But one of the good things (heck, probably the best thing) about parking with other food trucks nearby is that there is the unwritten food trucker code of "food trading." This code of "food trading" goes something like:

"When parked neareth other food truckers, thou shalt offer them thine own bounty!"

In other words, it isn't unusual for a food trucker to put together a tasting of his finest fare for the other truckers to sample and vice versa. Not only is trading food with other trucks a good way to make friends, it's also a great way to get fed during a busy lunch rush.

But not everyone is always so friendly.

Menacing Spatulas

After only a few months in business, Team Manila Machine has experienced some less-than-civil situations with other vendors.

On one occasion in particular, I was pulling The Manila Machine over to a curb in front of a business for the first time. It just so happened that there was a vendor serving hot dogs from a cart on the sidewalk a few feet away. I didn't notice this vendor until I started to pull my truck to the curb, otherwise I would've kept driving. Next thing I know, the seemingly mild-mannered hot dog vendor began screaming eff-bombs and mother effing-bombs at me, brandishing her spatula in a manner I construed as "You better not park here, or I'll slit your throat with this hot dog flipper."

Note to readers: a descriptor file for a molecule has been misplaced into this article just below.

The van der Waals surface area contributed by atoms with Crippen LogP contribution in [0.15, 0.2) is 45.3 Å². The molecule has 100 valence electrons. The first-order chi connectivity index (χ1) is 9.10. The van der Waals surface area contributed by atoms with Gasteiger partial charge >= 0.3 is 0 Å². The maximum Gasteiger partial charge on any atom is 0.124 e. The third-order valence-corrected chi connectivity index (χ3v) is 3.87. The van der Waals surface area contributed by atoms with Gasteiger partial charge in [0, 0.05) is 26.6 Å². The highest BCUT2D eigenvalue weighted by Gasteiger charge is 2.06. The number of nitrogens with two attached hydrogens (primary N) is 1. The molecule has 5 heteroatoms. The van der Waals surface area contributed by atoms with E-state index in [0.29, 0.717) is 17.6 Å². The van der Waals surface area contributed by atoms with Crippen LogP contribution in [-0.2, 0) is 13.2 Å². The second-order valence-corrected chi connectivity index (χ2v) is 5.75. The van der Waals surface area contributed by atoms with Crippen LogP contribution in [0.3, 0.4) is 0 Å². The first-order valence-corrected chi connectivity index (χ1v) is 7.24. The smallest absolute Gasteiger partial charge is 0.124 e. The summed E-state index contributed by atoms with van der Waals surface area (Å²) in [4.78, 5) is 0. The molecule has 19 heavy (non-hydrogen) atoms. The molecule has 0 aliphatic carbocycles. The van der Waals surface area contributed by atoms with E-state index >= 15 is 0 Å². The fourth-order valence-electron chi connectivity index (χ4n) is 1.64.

Long story short, I moved away but ended up parking directly across the street from the hot dog vendor—which she was perfectly fine with.

Lesson learned: personal space boundaries vary from vendor to vendor.

Every Day We Hustlin'

The Manila Machine has only been in operation for a few months now, so our experience is obviously very limited. We're still learning the ropes and growing from these daily experiences, so who are we to complain about parking? Heck, we might've even unknowingly ruffled some feathers of other truckers along the way, and if we have, please know we didn't mean it. We're just happy to be a part of this burgeoning mobile food culture and are happy to be sharing our food with those willing to try it.

Yes, it is very competitive as a Los Angeles food trucker. But at the end of the day, every food trucker in Los Angeles is simply hustling and trying to make an honest living.

Note: This is third dispatch in our Behind the Scenes with an L.A. Food Trucker series, written by Marvin Gapultos of The Manila Machine in Los Angeles. --The Mgmt.